Airborne material particles in the 5 micromolar size range have been collected, resuspended and analyzed by the TAOS (two-dimensional angular optical scattering) technique. The corresponding patterns of light intensity scattered by single particles have been automatically classified by an algorithm based on "spectrum enhancement", multivariate statistics and supervised optimization. The enhanced spectrum has resulted from some non-linear operations on fractional spatial derivatives of the pattern. It has yielded morphological descriptors of the pattern. A multiobjective optimization algorithm has included principal components analysis and has maximized pairwise discrimination between classes. The classifier has been trained by TAOS patterns from 10 micromolar polystyrene spheres (P) and background aerosol particles (B). Then it has been applied to recognize patterns from airborne debris (A) sampled on a car racing track. Training with at least 10 patterns per class has discriminated P and B from A at confidence levels >or=90%. Training by samples of smaller sizes (e.g., 5P and 12B patterns) has obviously yielded lower confidence levels (65% in B-A discrimination).

Crosta, G. (2005). Classification of single particle optical scattering patterns by the spectrum enhancement algorithm. In A. III Sedlacek, S. Christesen, R. Combs, T. Vo-Dinh (a cura di), Chemical and Biological Sensors for Industrial and Environmental Security (pp. 599402-1-599402-12). Bellingham, WA : SPIE-INT SOCIETY OPTICAL ENGINEERING [10.1117/12.629064].

Classification of single particle optical scattering patterns by the spectrum enhancement algorithm

CROSTA, GIOVANNI FRANCO FILIPPO
2005

Abstract

Airborne material particles in the 5 micromolar size range have been collected, resuspended and analyzed by the TAOS (two-dimensional angular optical scattering) technique. The corresponding patterns of light intensity scattered by single particles have been automatically classified by an algorithm based on "spectrum enhancement", multivariate statistics and supervised optimization. The enhanced spectrum has resulted from some non-linear operations on fractional spatial derivatives of the pattern. It has yielded morphological descriptors of the pattern. A multiobjective optimization algorithm has included principal components analysis and has maximized pairwise discrimination between classes. The classifier has been trained by TAOS patterns from 10 micromolar polystyrene spheres (P) and background aerosol particles (B). Then it has been applied to recognize patterns from airborne debris (A) sampled on a car racing track. Training with at least 10 patterns per class has discriminated P and B from A at confidence levels >or=90%. Training by samples of smaller sizes (e.g., 5P and 12B patterns) has obviously yielded lower confidence levels (65% in B-A discrimination).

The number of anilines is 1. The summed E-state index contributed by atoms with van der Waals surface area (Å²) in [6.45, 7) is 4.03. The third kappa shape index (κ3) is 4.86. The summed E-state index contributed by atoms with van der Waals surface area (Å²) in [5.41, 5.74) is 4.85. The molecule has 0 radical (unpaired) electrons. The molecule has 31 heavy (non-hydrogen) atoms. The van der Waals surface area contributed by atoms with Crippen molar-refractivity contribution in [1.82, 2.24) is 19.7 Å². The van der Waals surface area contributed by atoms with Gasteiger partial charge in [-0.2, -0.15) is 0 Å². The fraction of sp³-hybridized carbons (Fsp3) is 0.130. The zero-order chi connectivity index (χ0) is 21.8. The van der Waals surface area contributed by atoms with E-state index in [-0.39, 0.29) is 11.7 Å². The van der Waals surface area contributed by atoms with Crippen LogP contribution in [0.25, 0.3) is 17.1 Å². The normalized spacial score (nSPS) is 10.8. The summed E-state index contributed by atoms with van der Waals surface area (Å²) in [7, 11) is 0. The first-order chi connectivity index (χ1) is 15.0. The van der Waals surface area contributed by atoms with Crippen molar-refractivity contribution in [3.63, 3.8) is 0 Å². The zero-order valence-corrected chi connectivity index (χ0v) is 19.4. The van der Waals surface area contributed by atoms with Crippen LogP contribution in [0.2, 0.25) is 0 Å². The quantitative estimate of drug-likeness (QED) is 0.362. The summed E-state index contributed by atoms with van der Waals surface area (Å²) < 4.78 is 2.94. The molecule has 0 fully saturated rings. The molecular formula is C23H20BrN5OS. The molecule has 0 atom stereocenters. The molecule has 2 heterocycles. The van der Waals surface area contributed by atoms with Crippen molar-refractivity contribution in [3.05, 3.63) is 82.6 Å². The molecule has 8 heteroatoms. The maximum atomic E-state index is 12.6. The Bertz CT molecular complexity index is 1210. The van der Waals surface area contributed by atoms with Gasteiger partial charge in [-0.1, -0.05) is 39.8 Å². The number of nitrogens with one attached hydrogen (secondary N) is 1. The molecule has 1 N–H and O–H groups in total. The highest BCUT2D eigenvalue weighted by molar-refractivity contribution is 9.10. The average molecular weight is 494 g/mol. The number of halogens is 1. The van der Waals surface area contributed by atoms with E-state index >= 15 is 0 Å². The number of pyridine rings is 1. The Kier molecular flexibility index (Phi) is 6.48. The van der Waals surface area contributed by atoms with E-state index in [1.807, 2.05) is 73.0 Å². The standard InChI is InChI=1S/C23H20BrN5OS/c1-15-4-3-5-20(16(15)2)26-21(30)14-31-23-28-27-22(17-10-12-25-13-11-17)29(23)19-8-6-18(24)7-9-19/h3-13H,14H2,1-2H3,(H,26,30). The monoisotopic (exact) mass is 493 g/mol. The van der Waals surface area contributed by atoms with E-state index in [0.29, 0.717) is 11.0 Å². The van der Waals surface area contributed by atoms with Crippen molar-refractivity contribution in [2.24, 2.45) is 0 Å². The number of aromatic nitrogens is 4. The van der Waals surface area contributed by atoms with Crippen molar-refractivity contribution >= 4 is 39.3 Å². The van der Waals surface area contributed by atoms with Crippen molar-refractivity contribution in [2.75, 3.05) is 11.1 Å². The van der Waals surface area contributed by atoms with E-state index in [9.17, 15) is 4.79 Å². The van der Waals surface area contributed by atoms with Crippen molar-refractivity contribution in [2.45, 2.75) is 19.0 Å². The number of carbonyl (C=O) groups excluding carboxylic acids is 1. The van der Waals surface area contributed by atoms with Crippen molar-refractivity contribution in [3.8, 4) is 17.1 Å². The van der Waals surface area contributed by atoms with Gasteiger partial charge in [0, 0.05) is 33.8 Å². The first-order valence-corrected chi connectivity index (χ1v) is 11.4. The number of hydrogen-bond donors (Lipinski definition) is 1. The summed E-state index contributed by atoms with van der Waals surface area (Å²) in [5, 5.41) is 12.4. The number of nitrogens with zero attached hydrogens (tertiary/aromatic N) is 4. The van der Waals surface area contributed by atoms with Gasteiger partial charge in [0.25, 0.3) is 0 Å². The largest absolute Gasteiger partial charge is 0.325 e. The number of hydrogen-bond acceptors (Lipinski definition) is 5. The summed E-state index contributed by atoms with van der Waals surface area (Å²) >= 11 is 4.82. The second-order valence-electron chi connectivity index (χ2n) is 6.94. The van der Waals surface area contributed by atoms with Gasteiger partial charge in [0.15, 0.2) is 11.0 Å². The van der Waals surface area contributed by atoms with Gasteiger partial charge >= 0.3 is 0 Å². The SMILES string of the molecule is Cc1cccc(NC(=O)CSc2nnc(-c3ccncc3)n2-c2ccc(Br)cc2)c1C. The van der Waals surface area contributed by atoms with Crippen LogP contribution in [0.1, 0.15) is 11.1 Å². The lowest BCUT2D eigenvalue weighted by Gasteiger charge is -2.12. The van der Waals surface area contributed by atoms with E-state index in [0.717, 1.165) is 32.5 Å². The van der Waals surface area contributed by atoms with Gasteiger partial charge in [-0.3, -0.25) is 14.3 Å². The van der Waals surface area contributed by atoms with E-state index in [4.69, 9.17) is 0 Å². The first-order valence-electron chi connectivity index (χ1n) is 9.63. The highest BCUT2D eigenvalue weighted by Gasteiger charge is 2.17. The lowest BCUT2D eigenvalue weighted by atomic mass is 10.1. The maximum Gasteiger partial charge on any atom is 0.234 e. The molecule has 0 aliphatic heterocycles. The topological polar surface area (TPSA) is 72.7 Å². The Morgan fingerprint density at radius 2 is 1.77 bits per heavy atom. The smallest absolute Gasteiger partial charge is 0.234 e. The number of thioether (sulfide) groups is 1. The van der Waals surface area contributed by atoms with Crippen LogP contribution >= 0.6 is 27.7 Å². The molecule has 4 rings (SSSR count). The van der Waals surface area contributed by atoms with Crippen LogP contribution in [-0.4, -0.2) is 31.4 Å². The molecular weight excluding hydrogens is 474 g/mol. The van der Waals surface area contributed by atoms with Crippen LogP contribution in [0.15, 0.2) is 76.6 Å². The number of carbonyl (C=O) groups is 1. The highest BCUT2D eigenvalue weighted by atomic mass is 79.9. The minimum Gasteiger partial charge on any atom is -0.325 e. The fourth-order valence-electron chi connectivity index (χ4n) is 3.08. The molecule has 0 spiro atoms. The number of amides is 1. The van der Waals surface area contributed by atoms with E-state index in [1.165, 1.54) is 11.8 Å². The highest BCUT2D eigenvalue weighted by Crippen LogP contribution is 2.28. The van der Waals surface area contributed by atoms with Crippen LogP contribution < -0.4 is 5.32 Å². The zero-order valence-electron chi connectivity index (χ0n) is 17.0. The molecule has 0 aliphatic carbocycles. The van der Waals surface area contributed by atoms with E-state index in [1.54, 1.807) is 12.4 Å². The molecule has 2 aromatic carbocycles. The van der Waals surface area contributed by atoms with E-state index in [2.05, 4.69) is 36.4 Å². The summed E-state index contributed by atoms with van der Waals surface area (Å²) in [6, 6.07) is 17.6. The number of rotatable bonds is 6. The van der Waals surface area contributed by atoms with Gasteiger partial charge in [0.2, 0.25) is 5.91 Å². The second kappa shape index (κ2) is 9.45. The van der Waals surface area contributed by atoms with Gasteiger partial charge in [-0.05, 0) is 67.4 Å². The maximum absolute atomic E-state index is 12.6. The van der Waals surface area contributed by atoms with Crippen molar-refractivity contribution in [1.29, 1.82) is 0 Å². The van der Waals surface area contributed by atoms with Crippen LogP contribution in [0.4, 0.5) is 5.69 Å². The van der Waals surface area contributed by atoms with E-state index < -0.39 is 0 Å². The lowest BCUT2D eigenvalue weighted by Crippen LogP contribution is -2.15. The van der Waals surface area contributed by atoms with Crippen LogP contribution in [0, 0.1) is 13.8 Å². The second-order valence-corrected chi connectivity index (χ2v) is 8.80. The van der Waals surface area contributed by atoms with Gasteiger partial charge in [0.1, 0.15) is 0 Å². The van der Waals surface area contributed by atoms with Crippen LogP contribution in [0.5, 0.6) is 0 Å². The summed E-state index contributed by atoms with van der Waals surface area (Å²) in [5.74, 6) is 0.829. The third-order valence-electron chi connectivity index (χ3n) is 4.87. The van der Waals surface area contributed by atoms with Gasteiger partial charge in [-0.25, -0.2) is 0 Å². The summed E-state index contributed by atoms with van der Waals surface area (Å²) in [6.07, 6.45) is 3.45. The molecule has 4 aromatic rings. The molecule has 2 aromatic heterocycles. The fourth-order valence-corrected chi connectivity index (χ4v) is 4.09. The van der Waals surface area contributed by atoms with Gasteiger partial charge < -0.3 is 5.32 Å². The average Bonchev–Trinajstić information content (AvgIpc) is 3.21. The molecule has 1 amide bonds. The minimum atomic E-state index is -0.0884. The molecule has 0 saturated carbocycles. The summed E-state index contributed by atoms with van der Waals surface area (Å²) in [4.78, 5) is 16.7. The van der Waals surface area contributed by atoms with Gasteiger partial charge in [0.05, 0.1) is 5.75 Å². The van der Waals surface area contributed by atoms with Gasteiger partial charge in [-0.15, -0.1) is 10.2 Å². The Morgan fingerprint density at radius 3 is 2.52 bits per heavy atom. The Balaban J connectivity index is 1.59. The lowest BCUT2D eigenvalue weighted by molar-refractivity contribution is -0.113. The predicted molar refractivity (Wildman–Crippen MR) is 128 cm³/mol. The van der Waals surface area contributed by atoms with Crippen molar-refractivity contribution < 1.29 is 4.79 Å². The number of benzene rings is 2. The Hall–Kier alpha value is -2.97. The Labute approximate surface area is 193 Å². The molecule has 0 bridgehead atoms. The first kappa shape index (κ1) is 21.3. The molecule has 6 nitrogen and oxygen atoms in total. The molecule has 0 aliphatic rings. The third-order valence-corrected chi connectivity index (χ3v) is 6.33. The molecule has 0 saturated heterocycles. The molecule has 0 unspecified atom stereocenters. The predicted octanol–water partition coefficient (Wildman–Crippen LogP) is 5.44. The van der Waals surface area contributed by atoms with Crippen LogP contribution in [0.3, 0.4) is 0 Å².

Capitolo o saggio
aerosols; feature extraction; light scattering; optimisation; particle size measurement; pattern classification; polymers; principal component analysis
English
Chemical and Biological Sensors for Industrial and Environmental Security
0-8194-6018-4
Crosta, G. (2005). Classification of single particle optical scattering patterns by the spectrum enhancement algorithm. In A. III Sedlacek, S. Christesen, R. Combs, T. Vo-Dinh (a cura di), Chemical and Biological Sensors for Industrial and Environmental Security (pp. 599402-1-599402-12). Bellingham, WA : SPIE-INT SOCIETY OPTICAL ENGINEERING [10.1117/12.629064].
Crosta, G
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Utilizza questo identificativo per citare o creare un link a questo documento: https://hdl.handle.net/10281/4004
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